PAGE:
On Semiconductor is moving into the microcontroller biz. It's new, low power Q32M210 Cortex-M3 micro (Fig. 1) incorporates a precision analog front end (AFE). It also brings a number of useful features to the table such as a more reliable flash subsystem with ECC support. It even has an uncommitted charge pump that can deliver up to 3.6V even with the system running on only 1.8V. This can be used to run the micro or other peripherals such as an LCD backlight.
The chip targets portable sensing and medical applications. The chip is available with up to 256 Kbytes flash with ECC support. The ECC support will be important in safety critical applications. The system also provides 48 Kbytes of SRAM.
The AFE highlights On Semiconductor's analog roots. It includes configurable, uncommitted op-amps and a low noise, dual channel 16-bit ADC. The ADC has a highly accurate voltage reference (under 50 PPM/°C, factory calibrated +/- 0.2%). There is a triple 8:1 mux for handling a wide range of sensors. The chip has a set of low resistance (under 5 ohms over full supply range) switches. There is a a bank of three10-bit DACs.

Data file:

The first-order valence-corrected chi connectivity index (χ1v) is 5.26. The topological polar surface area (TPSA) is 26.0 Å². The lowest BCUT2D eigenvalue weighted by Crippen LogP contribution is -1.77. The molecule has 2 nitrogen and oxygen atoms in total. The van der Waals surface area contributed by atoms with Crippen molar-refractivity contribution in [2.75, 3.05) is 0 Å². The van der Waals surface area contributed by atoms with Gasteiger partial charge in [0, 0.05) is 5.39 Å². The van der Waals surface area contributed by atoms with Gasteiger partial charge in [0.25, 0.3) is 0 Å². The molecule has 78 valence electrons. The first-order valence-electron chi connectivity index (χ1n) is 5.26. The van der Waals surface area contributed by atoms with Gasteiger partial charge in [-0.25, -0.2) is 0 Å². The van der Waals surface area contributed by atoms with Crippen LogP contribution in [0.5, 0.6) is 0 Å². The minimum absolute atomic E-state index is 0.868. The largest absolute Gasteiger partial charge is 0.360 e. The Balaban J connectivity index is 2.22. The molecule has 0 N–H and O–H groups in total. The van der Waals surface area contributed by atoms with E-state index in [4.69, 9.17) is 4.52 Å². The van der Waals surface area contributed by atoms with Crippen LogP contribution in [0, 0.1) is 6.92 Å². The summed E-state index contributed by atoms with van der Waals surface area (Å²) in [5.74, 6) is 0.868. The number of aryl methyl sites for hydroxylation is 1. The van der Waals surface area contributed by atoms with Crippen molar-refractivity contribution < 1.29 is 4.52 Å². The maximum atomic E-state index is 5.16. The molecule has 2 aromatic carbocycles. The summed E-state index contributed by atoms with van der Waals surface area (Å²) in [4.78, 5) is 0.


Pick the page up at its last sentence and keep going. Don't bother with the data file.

The chip requires less than 400uA/MHz. In sleep mode, the Q32M210 uses only 700nA even with the real time clock (RTC) running. A very long battery life, on the order of 640 hours, is possible.
Digital interfaces include the usual UART, dual-SPI/SQI, I2C, and I2S. There is a USB 2.0 full speed interface with integrated PHY. Likewise, the system has PWMs, RTC, watchdog timer, CRC support, an a 112-segment LCD interface.
The Q32M210 is available in a 10mm by 10mm, 140-pin TLLGA package (Fig. 2). Pricing starts at $4.99. KickStart edition development kits include a copy of IAR's Embedded Workbench.